HAVE you ever thought about ‘WHO MADE YOUR CLOTHES’ when you are out clothes shopping? 

I for one, never even entertained the idea once upon a time.  Not until I heard about the collapse of Rana Plaza in India back in 2013, but I’m not going to harp on about that – you can just enter ‘Rana Plaza’ into google and you can read about that tragedy yourself.  Infact – I hope you do because it might just make you ask a few more questions.

Once upon a time I was a fashion mad fashionista, well, I still am, but always leaned towards the different, the op shops and the history or story behind an item of clothing and the thrill of the hunt.  I thrived on ‘the thrill of the chase’ until I was delirious with excitement and had many a head rush.  Op shopping for me is kinda, like a drug in a sense.  I would plough through EVERY.SINGLE.RACK in the entire store to find the ‘diamond’.  And you know – I have found some absolute gems.

But as an avid reader of glossies while I was growing up – Vogue, Harpers Bazaar, Marie Claire I still had a love for the new. I actually just finished reading Grace Coddington’s book, ‘Memoirs’ and before flipping to the back to see the pics of her famous and iconic shoots in my fave glossy, I could already remember exactly what they looked like, from back in the 90’s especially.  To me, it was like transporting to a different world.  It was a lovely escape, or dream because I don’t know ANYONE who could have afforded anything in those shoots!

I would never have DREAMED that there was such a thing as fashion creating pollution, child slavery, slavery, people working in unsafe places in unsafe conditions with no rights as a human being.  Fashion is and was beautiful.  I considered it art most of the time.  I could not fathom it was tainted so darkly with unmentionables.  My bubble was burst.

Today, before I buy anything, I check myself (Do I REALLY need it?) and also check the fantastic app ‘Good on You’ – free on Apple and Android (get it!!) to see whether where I’m shopping measures up to my personal code of ethics.  I have many a time passed up a good bargain (because is it really a bargain if it comes at the cost of human rights and dignity?).  I will hunt down an alternative and well – I don’t mind paying a bit more for good quality and the above mentioned standards of living, whatever the country it came from.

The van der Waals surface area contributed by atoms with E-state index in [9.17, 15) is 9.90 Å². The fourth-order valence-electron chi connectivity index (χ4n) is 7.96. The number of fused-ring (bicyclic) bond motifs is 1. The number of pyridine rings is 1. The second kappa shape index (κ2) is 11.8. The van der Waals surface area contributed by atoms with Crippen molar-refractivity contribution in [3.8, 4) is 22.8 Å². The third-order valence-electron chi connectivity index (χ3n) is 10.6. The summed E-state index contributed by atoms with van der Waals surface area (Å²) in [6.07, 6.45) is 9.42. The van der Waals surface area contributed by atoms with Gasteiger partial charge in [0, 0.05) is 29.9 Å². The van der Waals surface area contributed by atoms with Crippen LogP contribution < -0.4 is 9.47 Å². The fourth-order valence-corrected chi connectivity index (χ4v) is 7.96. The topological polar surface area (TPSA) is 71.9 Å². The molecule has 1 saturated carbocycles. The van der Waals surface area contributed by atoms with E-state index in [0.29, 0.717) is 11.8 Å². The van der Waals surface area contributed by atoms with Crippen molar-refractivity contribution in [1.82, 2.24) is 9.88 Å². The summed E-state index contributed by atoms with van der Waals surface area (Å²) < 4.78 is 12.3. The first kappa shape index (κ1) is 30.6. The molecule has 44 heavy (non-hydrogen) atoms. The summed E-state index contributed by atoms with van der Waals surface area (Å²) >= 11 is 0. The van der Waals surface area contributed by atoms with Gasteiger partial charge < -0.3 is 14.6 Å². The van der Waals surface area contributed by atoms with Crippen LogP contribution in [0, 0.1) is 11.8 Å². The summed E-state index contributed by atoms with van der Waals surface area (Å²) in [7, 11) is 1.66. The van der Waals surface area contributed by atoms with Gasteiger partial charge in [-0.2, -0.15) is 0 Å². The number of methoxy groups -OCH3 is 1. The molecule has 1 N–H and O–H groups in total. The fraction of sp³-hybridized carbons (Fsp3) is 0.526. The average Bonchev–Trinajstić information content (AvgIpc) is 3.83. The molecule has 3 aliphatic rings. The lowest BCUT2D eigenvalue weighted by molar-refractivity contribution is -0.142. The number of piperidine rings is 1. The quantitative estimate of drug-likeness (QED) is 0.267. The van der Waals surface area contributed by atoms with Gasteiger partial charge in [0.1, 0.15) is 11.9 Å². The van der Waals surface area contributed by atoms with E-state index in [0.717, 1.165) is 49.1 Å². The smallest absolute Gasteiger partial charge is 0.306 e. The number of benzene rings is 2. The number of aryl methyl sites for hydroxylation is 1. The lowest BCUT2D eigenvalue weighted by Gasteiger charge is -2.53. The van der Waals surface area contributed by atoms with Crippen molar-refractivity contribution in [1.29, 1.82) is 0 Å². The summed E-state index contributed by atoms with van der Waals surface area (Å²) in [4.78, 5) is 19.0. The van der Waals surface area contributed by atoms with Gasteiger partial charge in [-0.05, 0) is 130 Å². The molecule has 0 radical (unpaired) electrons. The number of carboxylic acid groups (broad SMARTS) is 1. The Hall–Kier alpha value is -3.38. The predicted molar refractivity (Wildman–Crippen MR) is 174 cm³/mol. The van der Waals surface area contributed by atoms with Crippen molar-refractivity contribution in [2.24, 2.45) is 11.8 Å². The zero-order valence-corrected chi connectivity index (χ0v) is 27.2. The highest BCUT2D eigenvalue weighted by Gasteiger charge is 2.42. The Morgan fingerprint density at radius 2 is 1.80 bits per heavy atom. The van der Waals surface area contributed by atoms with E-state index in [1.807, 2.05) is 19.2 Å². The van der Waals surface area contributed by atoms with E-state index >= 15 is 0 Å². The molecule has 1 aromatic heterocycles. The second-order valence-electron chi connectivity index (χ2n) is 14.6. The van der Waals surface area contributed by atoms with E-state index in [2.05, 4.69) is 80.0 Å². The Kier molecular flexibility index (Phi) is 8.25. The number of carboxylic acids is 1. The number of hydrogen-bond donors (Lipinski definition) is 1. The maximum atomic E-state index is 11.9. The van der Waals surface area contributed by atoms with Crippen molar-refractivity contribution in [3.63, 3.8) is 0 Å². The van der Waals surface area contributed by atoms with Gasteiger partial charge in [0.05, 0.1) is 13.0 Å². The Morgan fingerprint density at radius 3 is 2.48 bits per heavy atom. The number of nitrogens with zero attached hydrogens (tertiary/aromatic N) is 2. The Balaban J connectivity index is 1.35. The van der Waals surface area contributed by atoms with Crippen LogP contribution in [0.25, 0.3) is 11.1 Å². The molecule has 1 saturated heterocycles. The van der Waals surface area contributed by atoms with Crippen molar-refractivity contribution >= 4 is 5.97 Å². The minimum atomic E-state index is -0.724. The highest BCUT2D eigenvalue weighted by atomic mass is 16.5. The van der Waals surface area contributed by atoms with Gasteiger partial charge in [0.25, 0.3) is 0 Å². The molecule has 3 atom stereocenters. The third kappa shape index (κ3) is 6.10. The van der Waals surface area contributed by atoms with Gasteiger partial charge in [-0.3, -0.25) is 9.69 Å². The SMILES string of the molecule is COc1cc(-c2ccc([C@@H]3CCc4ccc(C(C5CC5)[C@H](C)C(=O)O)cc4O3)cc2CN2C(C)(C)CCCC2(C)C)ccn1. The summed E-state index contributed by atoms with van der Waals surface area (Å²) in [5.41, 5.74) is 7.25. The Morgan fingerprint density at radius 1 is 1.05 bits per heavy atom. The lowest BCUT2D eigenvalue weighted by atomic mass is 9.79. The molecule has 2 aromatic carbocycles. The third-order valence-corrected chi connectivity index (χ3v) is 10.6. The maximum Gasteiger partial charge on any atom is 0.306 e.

So I encourage you all to be:




Be curious when you are shopping.  Ask the shop staff if they know, who made their clothes.  Consult their website and see whether they list those standards they abide by.  You will know the culprits by the way they have absolutely nothing regarding human rights, ethics, safety, sustainability and lots of other (you would think) standards of human living for a wage.  Get on their Social Media platforms and ask them openly, ask your friends if they know.  Just. Be. Curious.

Jump on Board the Education Train and learn, for FREE ‘WHO MADE MY CLOTHES’ via FutureLearn, the amazing online University and understand what is at stake for everyone involved in Fast Fashion.

Its ALL of our responsibility so lets empower the people who make our clothes by simply asking ‘Who Made My Clothes?’ and in the words of Dame Vivienne Westwood: